The record cover for The Beach Boys's famous lost album 'Smile'. A toothy grin is, of course, recognised as crucial to strong customer service

The record cover for The Beach Boys’s famous lost album ‘Smile’. A toothy grin is, of course, recognised as crucial to strong customer service

You don’t get a second chance to make a good first impression, says the old adage. It’s a well-known maxim, but familiarity does not mean organisations can afford to dismiss the underlying sentiment. In the context of customer service, without creating a good impression at the outset, the businesses that make up UK plc risk damage to their reputation and market share.

With 70 percent of the UK’s workforce employed in customer related roles it is clear that ‘getting it right first time’ is vital. Yet, according to the latest UK Customer Satisfaction Index, that doesn’t happen in as many as 1 in every 4 interactions. In my view, the HR community should be raising this within the Boardroom because there is a clear gap between employee capability and service expectation. If this gap is ignored it will have serious ramifications for long-term business performance.

To understand why, you only need examine Government data published earlier this year. It suggested that 1 in 3 job applicants lacked the appropriate customer handling skills to gain employment in their chosen job in 2015. In addition, of those already in the labour market, 36 percent were noted as having failed to improve performance due to inappropriate training. Given the UK’s reliance on its service industries and the proportion of employees in customer related roles, this doesn’t make for good reading.


What’s more, the very nature of customer service is shifting, with all organisations – regardless of size or sector – impacted more easily on the immediacy of customer feedback. Thanks in large part to the explosion of social media this can be critical and is often constructive – but knowing how to respond is a vital skill. If organisations don’t get it right trust levels can fall. From a strategic perspective this is not something to dismiss: our data shows a 44 percent drop in customer trust if they score organisations 8 out of 10 for satisfaction, compared to scores of 9 out of 10.

In short, being good is no longer good enough and the onus is on the HR community to review the skills development platforms they have in place to move from ‘good to great’. Given the higher stakes, it’s clear that more needs to be done to better engage with customers and forge meaningful relationships with them, as opposed to purely transactional ones. That is why creating a good first impression acts as a crucial starting point on which to build a sustainable, long-term, relationship.

But, how can HR professionals create and develop a workforce that has the necessary skills to achieve the highest standards of customer service, particularly in an environment in which customer priorities are changing?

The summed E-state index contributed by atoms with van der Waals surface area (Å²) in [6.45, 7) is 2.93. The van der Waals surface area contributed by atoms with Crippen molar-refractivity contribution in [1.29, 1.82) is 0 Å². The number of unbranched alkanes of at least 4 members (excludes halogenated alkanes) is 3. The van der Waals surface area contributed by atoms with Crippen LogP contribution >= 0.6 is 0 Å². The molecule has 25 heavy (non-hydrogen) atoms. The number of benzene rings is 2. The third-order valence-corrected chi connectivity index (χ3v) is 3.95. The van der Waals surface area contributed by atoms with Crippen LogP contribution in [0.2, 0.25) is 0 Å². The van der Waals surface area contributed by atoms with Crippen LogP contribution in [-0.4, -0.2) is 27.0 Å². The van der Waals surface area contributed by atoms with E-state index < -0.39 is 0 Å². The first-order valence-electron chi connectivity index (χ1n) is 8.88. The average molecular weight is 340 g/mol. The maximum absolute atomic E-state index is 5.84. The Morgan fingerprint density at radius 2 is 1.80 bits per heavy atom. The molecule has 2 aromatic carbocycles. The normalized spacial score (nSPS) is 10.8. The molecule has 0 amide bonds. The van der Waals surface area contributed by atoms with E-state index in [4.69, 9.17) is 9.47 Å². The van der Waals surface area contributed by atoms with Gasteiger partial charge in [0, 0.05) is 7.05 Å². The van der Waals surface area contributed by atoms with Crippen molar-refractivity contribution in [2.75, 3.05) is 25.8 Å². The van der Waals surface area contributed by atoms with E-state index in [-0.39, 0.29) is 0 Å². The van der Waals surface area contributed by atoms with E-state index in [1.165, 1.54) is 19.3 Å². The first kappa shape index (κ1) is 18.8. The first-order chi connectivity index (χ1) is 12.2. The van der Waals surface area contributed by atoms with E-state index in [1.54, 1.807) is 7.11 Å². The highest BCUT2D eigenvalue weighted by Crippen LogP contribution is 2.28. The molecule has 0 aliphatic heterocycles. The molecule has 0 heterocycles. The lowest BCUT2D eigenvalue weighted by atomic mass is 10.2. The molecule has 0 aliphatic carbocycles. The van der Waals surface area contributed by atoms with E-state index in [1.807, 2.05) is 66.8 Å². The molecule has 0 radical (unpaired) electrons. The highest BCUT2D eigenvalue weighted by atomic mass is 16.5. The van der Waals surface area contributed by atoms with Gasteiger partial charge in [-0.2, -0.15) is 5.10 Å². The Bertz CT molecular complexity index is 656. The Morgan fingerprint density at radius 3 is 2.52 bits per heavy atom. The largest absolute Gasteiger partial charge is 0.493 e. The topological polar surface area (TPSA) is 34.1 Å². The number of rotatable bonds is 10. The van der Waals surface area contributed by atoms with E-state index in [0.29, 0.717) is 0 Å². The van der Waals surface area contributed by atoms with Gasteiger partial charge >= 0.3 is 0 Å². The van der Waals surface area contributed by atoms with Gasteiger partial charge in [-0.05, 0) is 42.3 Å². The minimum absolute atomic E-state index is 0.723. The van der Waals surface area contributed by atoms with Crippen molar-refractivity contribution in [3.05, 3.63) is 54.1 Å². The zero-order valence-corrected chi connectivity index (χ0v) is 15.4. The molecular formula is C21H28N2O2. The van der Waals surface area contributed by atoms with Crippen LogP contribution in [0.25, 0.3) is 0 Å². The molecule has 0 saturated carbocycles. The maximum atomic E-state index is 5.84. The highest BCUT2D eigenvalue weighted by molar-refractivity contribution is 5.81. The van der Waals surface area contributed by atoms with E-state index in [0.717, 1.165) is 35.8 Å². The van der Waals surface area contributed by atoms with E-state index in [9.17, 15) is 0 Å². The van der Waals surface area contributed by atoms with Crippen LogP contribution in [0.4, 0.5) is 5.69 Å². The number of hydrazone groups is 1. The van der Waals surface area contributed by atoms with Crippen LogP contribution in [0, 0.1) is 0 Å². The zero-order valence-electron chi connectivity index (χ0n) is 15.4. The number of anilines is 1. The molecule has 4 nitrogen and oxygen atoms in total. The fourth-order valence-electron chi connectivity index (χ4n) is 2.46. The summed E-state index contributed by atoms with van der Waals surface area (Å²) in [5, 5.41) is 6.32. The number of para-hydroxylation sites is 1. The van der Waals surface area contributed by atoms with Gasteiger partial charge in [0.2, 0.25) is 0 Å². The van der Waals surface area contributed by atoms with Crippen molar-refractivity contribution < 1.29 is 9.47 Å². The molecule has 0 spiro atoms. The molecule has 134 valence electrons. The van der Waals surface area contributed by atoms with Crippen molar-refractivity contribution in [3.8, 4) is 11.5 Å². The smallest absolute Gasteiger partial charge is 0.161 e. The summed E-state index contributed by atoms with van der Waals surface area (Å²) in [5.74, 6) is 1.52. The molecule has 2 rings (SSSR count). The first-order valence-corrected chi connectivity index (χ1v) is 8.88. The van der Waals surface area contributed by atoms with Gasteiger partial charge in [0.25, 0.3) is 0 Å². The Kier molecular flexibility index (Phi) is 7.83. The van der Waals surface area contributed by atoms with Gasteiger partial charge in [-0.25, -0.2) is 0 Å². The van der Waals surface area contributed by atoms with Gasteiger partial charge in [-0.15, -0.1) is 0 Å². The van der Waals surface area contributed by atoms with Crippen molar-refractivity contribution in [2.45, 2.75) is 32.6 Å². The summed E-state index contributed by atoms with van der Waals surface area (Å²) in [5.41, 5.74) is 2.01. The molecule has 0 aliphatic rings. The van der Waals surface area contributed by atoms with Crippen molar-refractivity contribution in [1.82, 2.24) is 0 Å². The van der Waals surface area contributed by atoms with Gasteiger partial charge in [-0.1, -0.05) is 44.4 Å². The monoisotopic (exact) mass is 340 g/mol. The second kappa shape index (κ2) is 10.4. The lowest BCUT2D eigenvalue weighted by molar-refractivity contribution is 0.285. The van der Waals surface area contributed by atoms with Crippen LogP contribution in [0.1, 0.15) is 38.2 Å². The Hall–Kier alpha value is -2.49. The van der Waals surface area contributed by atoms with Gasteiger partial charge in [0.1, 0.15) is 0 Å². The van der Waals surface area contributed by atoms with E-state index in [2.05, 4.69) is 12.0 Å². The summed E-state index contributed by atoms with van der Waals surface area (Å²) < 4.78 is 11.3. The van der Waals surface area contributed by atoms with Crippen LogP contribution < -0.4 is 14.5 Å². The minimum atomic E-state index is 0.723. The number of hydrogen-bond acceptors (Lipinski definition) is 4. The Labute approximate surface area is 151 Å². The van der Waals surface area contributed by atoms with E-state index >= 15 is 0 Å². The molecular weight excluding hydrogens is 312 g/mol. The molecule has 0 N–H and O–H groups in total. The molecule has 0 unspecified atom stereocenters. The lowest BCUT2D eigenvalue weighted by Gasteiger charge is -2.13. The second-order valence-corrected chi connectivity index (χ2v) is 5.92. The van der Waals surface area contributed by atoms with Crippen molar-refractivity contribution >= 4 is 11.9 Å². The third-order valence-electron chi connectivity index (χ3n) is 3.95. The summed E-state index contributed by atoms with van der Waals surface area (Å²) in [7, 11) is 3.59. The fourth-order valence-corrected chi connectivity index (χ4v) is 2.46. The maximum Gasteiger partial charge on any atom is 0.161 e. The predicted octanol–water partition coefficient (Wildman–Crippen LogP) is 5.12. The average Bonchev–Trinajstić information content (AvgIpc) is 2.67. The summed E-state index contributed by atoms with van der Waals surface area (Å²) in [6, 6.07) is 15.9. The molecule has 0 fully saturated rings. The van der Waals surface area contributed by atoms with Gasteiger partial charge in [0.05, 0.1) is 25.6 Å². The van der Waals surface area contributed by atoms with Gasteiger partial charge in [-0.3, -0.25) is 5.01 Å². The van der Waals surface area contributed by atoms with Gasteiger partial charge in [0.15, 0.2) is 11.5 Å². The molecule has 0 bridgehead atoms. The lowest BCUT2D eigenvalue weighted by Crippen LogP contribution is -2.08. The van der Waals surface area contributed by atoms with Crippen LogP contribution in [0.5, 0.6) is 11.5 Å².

For me, recognition of customer service as a key component in an organisation’s culture would be a good start. It may be tempting to focus on those individuals employed within a badged ‘customer service department’, but the reality is that everyone in an organisation should have, and should exhibit, these skills. I know of two CEOs, for example, who regularly respond to customer emails or calls. It may be easier to delegate to others but by adopting this approach they are clearly stating that customer service is vital from the top, down.

Of course, investment in training and development is not a short- term solution. The skills have to be developed to match needs now and in the future. And they shouldn’t be restricted to those in the front-line. Customer service isn’t, after all, just about conversations, it’s about deciding the strategic intent and direction.

According to research conducted by my own organisation, the Institute of Customer Service, UK consumers identified three factors which most affect their decisions to repurchase from and recommend an organisation – these being employee attitude, behaviour and competence. Our research also shows that these factors are more important to customers than they were five years ago.


Giving employees the opportunity to develop customer focused behaviours is a necessary step for any organisation with a long term vision and strategy. In a time of political, economic, social and technological change, it’s vital that UK Plc improves its relationship with its customer base or face long term decline. What’s more, developing and meeting shortfalls in customer service skills in the UK economy is an essential part of ensuring we are competitive on the global stage.

It’s against this backdrop that the Institute of Customer Service has recently launched The Institute of Customer Service Academy providing specialist training, development and qualifications. The new Academy is aimed at front-line staff, managers and leaders, and those responsible for delivering customer service development programmes within organisations.


One of the biggest challenges facing HR teams is how they make skills development pertinent to the role in question. That’s why the Academy will blend classroom training with work-based assignments.

What’s more the Academy will ensure that individuals develop a range of skills and behaviours including emotional intelligence, effective communication, team-working, training delivery and coaching. Customer service improves if the culture of an organisation enables it to do so and these are the skills that build a team ethic to service.

It’s through training programmes like this that we can truly develop the skills UK Plc and its workforce needs to make not only first, but lasting impressions upon their customers.

To find out more about the Institute of Customer Service’s Academy programme, visit:





Jo Causon, CEO of the Institute of Customer Service.